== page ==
California Medical Association Finds Success in Lobbying Efforts
The California Medical Association has been successful in its efforts to support and defeat various health-related bills and ballot initiatives, and the doctors' lobbying group is set to address several more issues in the coming year, the Sacramento Bee's "Capitol Alert" reports.
Details of Lobbying Efforts
According to "Capitol Alert," CMA has spent $11.4 million on lobbying efforts since 2009, averaging about $437,000 per quarter.
Last year, CMA succeeded in helping to defeat Proposition 46, which aimed to increase the state's $250,000 limit on pain-and-suffering awards in malpractice lawsuits (Cadelago, "Capitol Alert," Sacramento Bee, 10/12). In November 2014, California voters rejected Prop. 46 in a 67.1% to 32.9% vote after the campaign against the ballot measure raised nearly $60 million -- seven times more than the campaign supporting the ballot initiative (California Healthline, 11/6/14).
Meanwhile, CMA also played a role in helping to pass new California laws related to:
- Childhood vaccination requirements (SB 277), which it supported; and
- Physician-assisted death (ABX2-15), which it held a neutral stance on.
The medical association also helped defeat a bill (AB 533) that aimed to protect patients from surprise out-of-network bills when seeking care at an in-network facility.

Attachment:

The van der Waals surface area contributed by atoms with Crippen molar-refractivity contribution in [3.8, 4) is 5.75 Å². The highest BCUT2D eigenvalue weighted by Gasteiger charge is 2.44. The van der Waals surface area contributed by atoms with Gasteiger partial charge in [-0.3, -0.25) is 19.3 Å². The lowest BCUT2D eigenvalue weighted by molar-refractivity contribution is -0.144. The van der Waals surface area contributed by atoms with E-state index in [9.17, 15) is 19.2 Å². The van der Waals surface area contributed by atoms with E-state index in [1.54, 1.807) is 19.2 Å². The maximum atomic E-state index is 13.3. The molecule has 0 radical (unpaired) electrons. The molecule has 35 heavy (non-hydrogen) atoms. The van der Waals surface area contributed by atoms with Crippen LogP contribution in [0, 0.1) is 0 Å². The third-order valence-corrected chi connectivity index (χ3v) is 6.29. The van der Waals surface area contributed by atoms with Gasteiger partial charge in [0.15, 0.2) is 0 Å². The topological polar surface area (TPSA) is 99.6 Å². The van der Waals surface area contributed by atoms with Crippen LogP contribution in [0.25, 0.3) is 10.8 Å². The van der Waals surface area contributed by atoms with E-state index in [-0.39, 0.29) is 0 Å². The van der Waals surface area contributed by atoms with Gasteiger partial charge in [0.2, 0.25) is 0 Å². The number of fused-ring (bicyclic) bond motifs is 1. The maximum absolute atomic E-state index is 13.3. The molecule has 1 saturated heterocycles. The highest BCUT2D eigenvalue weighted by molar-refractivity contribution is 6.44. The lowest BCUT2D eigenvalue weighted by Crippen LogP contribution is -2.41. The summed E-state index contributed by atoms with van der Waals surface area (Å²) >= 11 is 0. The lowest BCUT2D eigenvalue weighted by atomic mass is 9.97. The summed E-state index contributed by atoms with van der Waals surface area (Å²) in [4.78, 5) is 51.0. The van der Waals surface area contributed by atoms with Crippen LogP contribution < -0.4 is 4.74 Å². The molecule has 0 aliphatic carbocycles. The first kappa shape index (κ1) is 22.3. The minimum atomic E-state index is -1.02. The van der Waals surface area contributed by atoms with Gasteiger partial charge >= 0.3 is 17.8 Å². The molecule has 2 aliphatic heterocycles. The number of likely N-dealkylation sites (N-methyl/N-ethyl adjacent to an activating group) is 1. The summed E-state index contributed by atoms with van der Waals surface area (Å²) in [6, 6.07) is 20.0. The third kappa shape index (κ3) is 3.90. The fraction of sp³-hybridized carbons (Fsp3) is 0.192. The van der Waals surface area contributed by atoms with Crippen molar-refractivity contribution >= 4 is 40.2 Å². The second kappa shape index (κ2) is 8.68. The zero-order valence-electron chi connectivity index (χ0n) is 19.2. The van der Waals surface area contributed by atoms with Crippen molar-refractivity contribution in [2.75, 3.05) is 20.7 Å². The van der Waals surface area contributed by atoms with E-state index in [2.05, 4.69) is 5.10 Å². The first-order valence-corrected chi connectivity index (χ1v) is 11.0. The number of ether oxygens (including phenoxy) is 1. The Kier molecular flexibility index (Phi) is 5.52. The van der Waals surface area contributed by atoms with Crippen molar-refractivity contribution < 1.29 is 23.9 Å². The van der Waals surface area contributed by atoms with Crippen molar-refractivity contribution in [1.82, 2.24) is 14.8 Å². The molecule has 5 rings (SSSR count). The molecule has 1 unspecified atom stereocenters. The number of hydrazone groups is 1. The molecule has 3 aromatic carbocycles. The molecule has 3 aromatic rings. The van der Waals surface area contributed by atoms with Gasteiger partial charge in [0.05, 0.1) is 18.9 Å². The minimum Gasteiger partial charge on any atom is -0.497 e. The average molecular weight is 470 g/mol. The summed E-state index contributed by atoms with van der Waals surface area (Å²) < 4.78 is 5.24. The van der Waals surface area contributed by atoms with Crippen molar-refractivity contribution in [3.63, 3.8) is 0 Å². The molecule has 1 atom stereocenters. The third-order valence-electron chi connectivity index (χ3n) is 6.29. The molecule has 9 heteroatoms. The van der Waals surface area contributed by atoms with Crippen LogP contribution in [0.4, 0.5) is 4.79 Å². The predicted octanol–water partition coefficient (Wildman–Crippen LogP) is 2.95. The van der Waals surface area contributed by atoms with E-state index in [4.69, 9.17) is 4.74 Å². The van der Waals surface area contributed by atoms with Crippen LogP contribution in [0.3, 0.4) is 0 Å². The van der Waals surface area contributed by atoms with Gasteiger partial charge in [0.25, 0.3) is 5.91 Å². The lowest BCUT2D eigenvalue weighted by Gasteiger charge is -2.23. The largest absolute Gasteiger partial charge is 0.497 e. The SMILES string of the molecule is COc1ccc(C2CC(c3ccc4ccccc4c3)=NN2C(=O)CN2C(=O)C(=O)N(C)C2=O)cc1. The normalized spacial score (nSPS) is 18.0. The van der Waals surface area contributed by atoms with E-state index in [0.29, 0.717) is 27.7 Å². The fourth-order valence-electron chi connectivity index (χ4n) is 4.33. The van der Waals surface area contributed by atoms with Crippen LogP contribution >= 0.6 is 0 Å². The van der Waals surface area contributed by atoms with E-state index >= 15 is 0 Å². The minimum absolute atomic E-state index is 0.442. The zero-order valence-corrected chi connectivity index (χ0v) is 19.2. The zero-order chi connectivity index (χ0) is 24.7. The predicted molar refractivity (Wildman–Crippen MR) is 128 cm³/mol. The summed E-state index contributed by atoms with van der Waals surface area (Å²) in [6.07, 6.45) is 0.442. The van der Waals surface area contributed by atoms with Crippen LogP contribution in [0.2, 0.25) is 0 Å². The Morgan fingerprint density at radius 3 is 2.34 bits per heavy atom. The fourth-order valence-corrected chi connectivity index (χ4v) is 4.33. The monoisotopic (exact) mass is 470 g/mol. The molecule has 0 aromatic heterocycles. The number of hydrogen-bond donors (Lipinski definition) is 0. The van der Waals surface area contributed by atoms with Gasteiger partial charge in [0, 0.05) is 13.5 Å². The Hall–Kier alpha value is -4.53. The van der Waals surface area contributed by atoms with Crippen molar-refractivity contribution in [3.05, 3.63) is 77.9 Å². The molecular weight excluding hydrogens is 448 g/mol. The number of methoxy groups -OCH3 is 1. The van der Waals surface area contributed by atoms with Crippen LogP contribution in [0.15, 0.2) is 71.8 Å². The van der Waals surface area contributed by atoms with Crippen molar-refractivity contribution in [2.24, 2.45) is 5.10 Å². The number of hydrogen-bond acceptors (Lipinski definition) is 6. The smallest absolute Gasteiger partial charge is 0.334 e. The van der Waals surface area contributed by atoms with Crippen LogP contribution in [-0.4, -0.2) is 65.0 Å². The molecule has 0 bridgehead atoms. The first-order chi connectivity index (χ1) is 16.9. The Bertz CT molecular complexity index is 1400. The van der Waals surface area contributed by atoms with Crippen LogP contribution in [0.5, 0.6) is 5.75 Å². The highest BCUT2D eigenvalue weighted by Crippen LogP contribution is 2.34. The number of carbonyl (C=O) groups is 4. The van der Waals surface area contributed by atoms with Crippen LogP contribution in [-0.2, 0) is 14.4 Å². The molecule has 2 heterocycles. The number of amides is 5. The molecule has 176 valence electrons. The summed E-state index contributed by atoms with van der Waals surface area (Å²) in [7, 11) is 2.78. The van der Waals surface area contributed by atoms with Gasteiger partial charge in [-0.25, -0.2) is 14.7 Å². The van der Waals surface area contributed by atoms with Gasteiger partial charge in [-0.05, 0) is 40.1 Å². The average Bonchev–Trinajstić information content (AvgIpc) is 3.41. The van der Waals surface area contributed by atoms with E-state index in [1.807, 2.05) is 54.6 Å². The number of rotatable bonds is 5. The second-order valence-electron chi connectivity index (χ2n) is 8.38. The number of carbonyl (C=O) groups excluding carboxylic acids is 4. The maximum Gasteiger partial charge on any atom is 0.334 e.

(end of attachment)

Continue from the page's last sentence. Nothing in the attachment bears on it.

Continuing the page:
CMA's next lobbying effort will focus on a November 2016 ballot initiative for a $2-per-pack tobacco tax, "Capitol Alert" reports.
Some proceeds of the tax would go toward increasing Medi-Cal reimbursement rates. Medi-Cal is California's Medicaid program.
CMA CEO Dustin Corcoran said, "In this campaign, tobacco is going to face the strongest, most organized and well-funded effort that's ever been mounted against them."
In total, CMA could be involved in up to five other ballot initiatives next year, including one related to marijuana.
Consumer Advocates Criticize CMA
Meanwhile, CMA has received criticism from some consumer advocates.
For example, Jamie Court -- president of Consumer Watchdog, which had supported Prop. 46 -- said CMA had sold out on its principles.
He called the association a "go-along to get-along country club organization that lacks the fortitude to go after the insurers" over patients' rights.
Anthony Wright, executive director of Health Access, said, "When the CMA is embodying that public health voice, they can be very powerful," adding, "But I think it's also appropriate that they are scrutinized when they are advocating for just the self-interest of doctors" ("Capitol Alert," Sacramento Bee, 10/12).This is part of the California Healthline Daily Edition, a summary of health policy coverage from major news organizations. Sign up for an email subscription.